After getting my Paramedic, which is essentially a pile of certifications - Pre-hospital Advanced Life support(PHTLS), Pediatric Advanced Life Support(PALS), Advanced Cardiac Life Support (ACLS) I promised myself I wouldn't go certification hunting again. With the caveat that as soon as I didn't get a job because I lacked a particular certification, I would obtain that one. It has been close to twenty years and I still haven't had that happen.

Now, I don't mean to knock certifications. If you are a paddler, and want to work on your skills, by all means take a course. But I think instructors should be held to a higher standard. I would like to see instructors have to log their personal trips and their teaching time. It would be great if kayaking instructors had to have 200, or 400 or even 1000 hours of paddling time - maybe broken up between teaching time, and journeying time. I think it would give us instructors with way more depth, and experience to draw on.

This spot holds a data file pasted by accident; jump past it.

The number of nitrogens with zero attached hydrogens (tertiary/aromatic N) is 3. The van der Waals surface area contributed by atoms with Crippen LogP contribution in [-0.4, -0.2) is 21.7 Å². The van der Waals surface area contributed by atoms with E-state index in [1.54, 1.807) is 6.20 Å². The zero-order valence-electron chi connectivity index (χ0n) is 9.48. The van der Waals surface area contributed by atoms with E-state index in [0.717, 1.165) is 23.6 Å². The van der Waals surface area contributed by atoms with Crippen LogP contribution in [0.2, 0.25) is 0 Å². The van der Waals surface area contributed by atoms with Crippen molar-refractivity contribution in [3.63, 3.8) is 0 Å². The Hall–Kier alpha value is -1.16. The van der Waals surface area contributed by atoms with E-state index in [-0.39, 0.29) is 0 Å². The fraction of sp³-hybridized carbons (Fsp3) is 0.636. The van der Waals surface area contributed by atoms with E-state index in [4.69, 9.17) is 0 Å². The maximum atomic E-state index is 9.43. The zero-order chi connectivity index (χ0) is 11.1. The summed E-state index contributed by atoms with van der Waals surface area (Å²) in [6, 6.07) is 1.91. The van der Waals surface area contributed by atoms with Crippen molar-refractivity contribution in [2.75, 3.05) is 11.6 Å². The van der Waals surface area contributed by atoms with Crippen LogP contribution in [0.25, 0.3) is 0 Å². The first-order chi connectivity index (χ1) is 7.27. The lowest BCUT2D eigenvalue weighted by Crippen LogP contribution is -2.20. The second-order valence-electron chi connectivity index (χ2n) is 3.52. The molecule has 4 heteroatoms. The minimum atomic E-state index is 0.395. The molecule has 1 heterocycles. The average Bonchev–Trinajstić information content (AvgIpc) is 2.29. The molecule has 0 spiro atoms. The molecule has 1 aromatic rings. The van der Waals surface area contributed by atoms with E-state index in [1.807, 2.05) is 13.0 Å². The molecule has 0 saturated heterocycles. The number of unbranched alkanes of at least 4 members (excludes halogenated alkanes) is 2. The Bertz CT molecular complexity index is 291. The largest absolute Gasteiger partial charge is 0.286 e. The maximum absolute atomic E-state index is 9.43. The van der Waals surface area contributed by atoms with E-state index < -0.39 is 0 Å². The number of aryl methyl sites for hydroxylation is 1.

I did some quick checking, and in the past year, I have taught around 350 hours. That doesn't count time prepping for classes, or reviewing classes and their outcomes. It also doesn't include personal trips. There is no substitute for teaching time - just like when I was a paramedic, there is nothing better than patient contact time! There is nothing better than doing the thing you are teaching people to do.